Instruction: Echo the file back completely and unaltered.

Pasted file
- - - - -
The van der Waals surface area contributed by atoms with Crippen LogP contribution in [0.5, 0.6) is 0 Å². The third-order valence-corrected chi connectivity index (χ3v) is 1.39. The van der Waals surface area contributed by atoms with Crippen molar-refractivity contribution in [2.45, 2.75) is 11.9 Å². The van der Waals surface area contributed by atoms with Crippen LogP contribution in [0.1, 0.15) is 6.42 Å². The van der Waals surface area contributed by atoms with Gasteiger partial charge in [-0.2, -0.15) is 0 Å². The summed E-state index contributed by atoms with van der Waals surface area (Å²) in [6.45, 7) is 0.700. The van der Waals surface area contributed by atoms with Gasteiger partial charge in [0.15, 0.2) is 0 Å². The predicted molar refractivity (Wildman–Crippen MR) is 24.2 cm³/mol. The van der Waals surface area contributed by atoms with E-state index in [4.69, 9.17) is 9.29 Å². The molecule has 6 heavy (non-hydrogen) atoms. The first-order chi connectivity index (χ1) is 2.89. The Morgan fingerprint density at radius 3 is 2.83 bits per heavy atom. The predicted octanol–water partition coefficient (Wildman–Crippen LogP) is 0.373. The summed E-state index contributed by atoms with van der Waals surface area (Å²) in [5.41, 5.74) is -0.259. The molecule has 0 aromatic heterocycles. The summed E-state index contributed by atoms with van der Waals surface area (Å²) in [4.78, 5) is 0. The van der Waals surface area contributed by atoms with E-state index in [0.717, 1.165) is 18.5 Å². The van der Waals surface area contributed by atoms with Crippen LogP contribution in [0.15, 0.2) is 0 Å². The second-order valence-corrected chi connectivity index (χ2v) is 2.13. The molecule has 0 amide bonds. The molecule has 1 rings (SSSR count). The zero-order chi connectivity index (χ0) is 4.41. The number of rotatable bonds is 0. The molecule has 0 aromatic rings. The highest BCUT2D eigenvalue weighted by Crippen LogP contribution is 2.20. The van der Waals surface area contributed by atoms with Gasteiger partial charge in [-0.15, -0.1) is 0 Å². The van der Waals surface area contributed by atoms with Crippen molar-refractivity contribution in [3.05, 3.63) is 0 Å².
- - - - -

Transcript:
The van der Waals surface area contributed by atoms with Crippen LogP contribution in [0.5, 0.6) is 0 Å². The third-order valence-corrected chi connectivity index (χ3v) is 1.39. The van der Waals surface area contributed by atoms with Crippen molar-refractivity contribution in [2.45, 2.75) is 11.9 Å². The van der Waals surface area contributed by atoms with Crippen LogP contribution in [0.1, 0.15) is 6.42 Å². The van der Waals surface area contributed by atoms with Gasteiger partial charge in [-0.2, -0.15) is 0 Å². The summed E-state index contributed by atoms with van der Waals surface area (Å²) in [6.45, 7) is 0.700. The van der Waals surface area contributed by atoms with Gasteiger partial charge in [0.15, 0.2) is 0 Å². The predicted molar refractivity (Wildman–Crippen MR) is 24.2 cm³/mol. The van der Waals surface area contributed by atoms with E-state index in [4.69, 9.17) is 9.29 Å². The molecule has 6 heavy (non-hydrogen) atoms. The first-order chi connectivity index (χ1) is 2.89. The Morgan fingerprint density at radius 3 is 2.83 bits per heavy atom. The predicted octanol–water partition coefficient (Wildman–Crippen LogP) is 0.373. The summed E-state index contributed by atoms with van der Waals surface area (Å²) in [5.41, 5.74) is -0.259. The molecule has 0 aromatic heterocycles. The summed E-state index contributed by atoms with van der Waals surface area (Å²) in [4.78, 5) is 0. The van der Waals surface area contributed by atoms with E-state index in [0.717, 1.165) is 18.5 Å². The van der Waals surface area contributed by atoms with Crippen LogP contribution in [0.15, 0.2) is 0 Å². The second-order valence-corrected chi connectivity index (χ2v) is 2.13. The molecule has 0 amide bonds. The molecule has 1 rings (SSSR count). The zero-order chi connectivity index (χ0) is 4.41. The number of rotatable bonds is 0. The molecule has 0 aromatic rings. The highest BCUT2D eigenvalue weighted by Crippen LogP contribution is 2.20. The van der Waals surface area contributed by atoms with Gasteiger partial charge in [-0.15, -0.1) is 0 Å². The van der Waals surface area contributed by atoms with Crippen molar-refractivity contribution in [3.05, 3.63) is 0 Å².